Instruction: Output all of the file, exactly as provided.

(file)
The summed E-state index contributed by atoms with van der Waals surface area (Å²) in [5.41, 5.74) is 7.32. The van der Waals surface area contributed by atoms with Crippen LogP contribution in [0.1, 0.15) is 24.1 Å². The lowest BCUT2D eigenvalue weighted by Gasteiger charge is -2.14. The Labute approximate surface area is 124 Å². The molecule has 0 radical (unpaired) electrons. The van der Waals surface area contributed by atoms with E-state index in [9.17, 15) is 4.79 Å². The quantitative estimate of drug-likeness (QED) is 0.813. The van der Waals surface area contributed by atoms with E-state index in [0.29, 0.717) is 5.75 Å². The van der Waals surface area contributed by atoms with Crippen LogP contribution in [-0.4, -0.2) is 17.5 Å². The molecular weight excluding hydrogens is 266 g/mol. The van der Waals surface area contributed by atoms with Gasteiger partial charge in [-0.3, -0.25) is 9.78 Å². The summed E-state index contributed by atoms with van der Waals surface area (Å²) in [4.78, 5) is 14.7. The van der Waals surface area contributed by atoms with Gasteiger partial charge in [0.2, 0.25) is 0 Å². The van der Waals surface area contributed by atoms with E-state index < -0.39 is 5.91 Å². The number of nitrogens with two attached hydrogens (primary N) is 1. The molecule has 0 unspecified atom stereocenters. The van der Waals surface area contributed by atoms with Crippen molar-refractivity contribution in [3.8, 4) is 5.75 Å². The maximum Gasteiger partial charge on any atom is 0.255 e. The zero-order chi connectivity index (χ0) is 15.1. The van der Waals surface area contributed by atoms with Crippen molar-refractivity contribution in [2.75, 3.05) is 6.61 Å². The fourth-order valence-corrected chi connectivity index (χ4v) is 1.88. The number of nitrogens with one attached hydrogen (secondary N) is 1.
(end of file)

The summed E-state index contributed by atoms with van der Waals surface area (Å²) in [5.41, 5.74) is 7.32. The van der Waals surface area contributed by atoms with Crippen LogP contribution in [0.1, 0.15) is 24.1 Å². The lowest BCUT2D eigenvalue weighted by Gasteiger charge is -2.14. The Labute approximate surface area is 124 Å². The molecule has 0 radical (unpaired) electrons. The van der Waals surface area contributed by atoms with E-state index in [9.17, 15) is 4.79 Å². The quantitative estimate of drug-likeness (QED) is 0.813. The van der Waals surface area contributed by atoms with E-state index in [0.29, 0.717) is 5.75 Å². The van der Waals surface area contributed by atoms with Crippen LogP contribution in [-0.4, -0.2) is 17.5 Å². The molecular weight excluding hydrogens is 266 g/mol. The van der Waals surface area contributed by atoms with Gasteiger partial charge in [-0.3, -0.25) is 9.78 Å². The summed E-state index contributed by atoms with van der Waals surface area (Å²) in [4.78, 5) is 14.7. The van der Waals surface area contributed by atoms with Gasteiger partial charge in [0.2, 0.25) is 0 Å². The van der Waals surface area contributed by atoms with E-state index < -0.39 is 5.91 Å². The number of nitrogens with two attached hydrogens (primary N) is 1. The molecule has 0 unspecified atom stereocenters. The van der Waals surface area contributed by atoms with Crippen molar-refractivity contribution in [3.8, 4) is 5.75 Å². The maximum Gasteiger partial charge on any atom is 0.255 e. The zero-order chi connectivity index (χ0) is 15.1. The van der Waals surface area contributed by atoms with Crippen molar-refractivity contribution in [2.75, 3.05) is 6.61 Å². The fourth-order valence-corrected chi connectivity index (χ4v) is 1.88. The number of nitrogens with one attached hydrogen (secondary N) is 1.